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Purpose and background of document

This health consultation is being written as part of a public health assessment process investigating the potential community impact of environmental contaminants that may have originated from the Laboratory for Energy-Related Health Research (LEHR) facility. This health consultation investigates whether there have been any infants hospitalized for "blue baby syndrome," or methemoglobinemia, in the vicinity of the LEHR site. Methemoglobinemia is a potentially life-threatening condition in which the blood is unable to transport oxygen normally, and may result if infants drink water with elevated nitrate levels. Private drinking water wells near the LEHR site have elevated levels of nitrate.

The LEHR site was placed on the National Priorities List (NPL) in May 1994 by the U.S. Environmental Protection Agency because of the possibility of contaminants in the groundwater ( 1). The California Department of Health Services is assisting the U.S. Agency for Toxic Substances and Disease Registry (ATSDR) in conducting this health assessment.

Site description

The Laboratory for Energy-Related Health Research (LEHR) site comprises about 15 acres in a rural location on the campus of the University of California at Davis (U.C. Davis), approximately 12 miles west of Sacramento and 70 miles northeast of San Francisco, California ( 2). The LEHR site is located in Solano county, and a 1-mile radius from the site extends north into Yolo county ( Figure 1). The UC Davis campus in 1987 had an enrollment of over 19,000 students, with 4,500 non-student employees, and about 2,800 on-campus residents ( 2). The land use category surrounding UC Davis is intensive agriculture, with 76.8 percent of all land used for this purpose. Irrigation is used on 41 percent of the agricultural land. The average population density in the counties surrounding LEHR ranges from 112 to 806 people per square mile ( 2).

The LEHR facility was operated by U.C. Davis for the United States Department of Energy ( 2). LEHR opened in the late 1950s, and for over 30 years was the site of studies to evaluate the biological effects of radiation on laboratory animals ( 1, 2). Areas of the former LEHR facility were used as landfill for radioactive, chemical, and sanitary wastes. Most of the buildings previously part of the LEHR research facility now comprise the UC Davis Institute for Toxicology and Environmental Health ( 1).

Nitrate in the vicinity of the LEHR site

Groundwater samples from private wells near the LEHR site contain nitrate at levels that are of health concern for infants who drink the water ( 3). These levels do not exhibit a site-related geographic pattern and are thought to result from agricultural use of fertilizers in the area ( 1, 3). In 1989 DOE and UC Davis began supplying bottled water to about 15 families ( 3). However, ATSDR scientists believe there may be other families in the area who are affected by nitrate contamination ( 3). Although the Safe Drinking Water Act as amended in 1986 mandates testing of public water systems for nitrate and other contaminants, water systems (including private wells) with fewer than 15 connections are not subject to this requirement ( 4).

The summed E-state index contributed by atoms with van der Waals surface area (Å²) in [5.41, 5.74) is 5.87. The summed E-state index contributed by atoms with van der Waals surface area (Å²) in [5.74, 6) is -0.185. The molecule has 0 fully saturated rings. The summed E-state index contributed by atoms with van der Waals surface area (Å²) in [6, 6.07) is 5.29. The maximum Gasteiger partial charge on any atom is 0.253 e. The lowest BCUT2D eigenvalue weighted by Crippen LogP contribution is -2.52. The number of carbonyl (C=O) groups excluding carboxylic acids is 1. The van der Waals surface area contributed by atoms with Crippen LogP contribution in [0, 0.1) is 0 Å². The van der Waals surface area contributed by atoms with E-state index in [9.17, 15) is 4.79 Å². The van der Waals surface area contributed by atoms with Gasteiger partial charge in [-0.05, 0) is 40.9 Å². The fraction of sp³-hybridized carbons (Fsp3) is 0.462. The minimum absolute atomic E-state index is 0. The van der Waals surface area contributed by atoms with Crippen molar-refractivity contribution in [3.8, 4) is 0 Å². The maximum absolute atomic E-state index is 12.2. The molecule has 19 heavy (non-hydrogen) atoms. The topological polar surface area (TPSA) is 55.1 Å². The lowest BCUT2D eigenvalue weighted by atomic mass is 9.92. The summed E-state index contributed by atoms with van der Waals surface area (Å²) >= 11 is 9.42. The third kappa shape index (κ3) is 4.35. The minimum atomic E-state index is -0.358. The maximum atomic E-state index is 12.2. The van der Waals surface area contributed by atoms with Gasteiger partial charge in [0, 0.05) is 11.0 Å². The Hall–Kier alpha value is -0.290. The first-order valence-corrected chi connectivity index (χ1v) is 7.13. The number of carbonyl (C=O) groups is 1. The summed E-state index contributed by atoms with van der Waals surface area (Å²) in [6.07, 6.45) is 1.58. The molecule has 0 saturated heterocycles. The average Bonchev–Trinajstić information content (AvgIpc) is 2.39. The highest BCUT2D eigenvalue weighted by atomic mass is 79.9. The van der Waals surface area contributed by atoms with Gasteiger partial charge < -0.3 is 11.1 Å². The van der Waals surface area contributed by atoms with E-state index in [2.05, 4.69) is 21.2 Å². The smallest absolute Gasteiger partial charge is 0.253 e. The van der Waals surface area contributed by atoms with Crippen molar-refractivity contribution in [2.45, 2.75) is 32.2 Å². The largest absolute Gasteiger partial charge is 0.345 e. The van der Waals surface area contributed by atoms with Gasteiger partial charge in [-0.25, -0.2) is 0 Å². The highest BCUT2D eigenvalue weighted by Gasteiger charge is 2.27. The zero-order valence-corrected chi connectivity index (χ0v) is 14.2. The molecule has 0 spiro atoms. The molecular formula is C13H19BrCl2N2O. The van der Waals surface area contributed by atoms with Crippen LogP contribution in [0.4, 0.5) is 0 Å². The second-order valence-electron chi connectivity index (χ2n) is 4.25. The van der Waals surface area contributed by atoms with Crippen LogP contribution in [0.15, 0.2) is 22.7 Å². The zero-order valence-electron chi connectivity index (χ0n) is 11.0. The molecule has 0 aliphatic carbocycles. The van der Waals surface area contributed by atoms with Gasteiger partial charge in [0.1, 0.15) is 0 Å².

Sources of nitrate in the environment

Nitrate and nitrite occur naturally in the environment, and are a normal component of the human diet. Most of adult's daily nitrate intake comes from certain vegetables, and drinking water is only a small percentage of the total ( 4). However, infants can be exposed to nitrate from water used to prepare their formula ( 4).

Higher than typical levels of nitrate and nitrite can occur in the environment in several ways. Fertilizers containing nitrogen can be converted to nitrate in the soil ( 4). Water from irrigation or heavy rainfall, particularly following drought, can create runoff containing chemical fertilizers from nearby farm fields which can then contaminate well water, especially in more shallow wells. Human waste from septic tanks and animal waste from livestock operations also create nitrate and nitrite when ammonia present in the waste is oxidized ( 4).

Maximum contaminant levels for nitrate/nitrite

Nitrate and nitrite are sometimes expressed in different ways, so the unit of measurement requires explanation. The level of nitrate or nitrite in water can be given as milligrams of nitrate per liter of water (mg/L) or parts of nitrate per million parts of water (ppm). Also, another way nitrate or nitrite can be reported is as mg/L (or ppm) of the nitrogen part of nitrate or nitrite. This is referred to as "nitrate (or nitrite) as nitrogen." The current MCL for nitrate in drinking water is 10 mg/L (nitrate as nitrogen) or 45 mg/L (nitrate). Table 1 shows the different ways MCLs are reported.

Table 1:

Different ways of reporting Maximum Contaminant Levels (MCLs) for nitrate and nitrite.
  Nitrate Nitrite
mg/L 45 10
ppm 45 10
as nitrogen (mg/L) 10 1
as nitrogen (ppm) 10 1

Nitrate levels in the vicinity of the LEHR site

Detections of nitrate in private wells sampled in the area have, on average, exceeded the MCL, and the upper end of the range has been about 2-5 times the MCL (Table 2).


Levels of Nitrate (as nitrogen) in private drinking water wells sampled in the LEHR vicinity (ML=10).
Date Mean (mg/L) Range (mg/L)
May 1991 n=11 wells (5) 18.5 9.4 - 32.8
Sept. 1991 n=12* (5) 12.03 2.91 - 18.1
June 1994 n=16 (5) 12.19 3.4 - 27
March 1996 n=16 (6) 16.05 3.8 - 51

* 12 measurements from 11 wells

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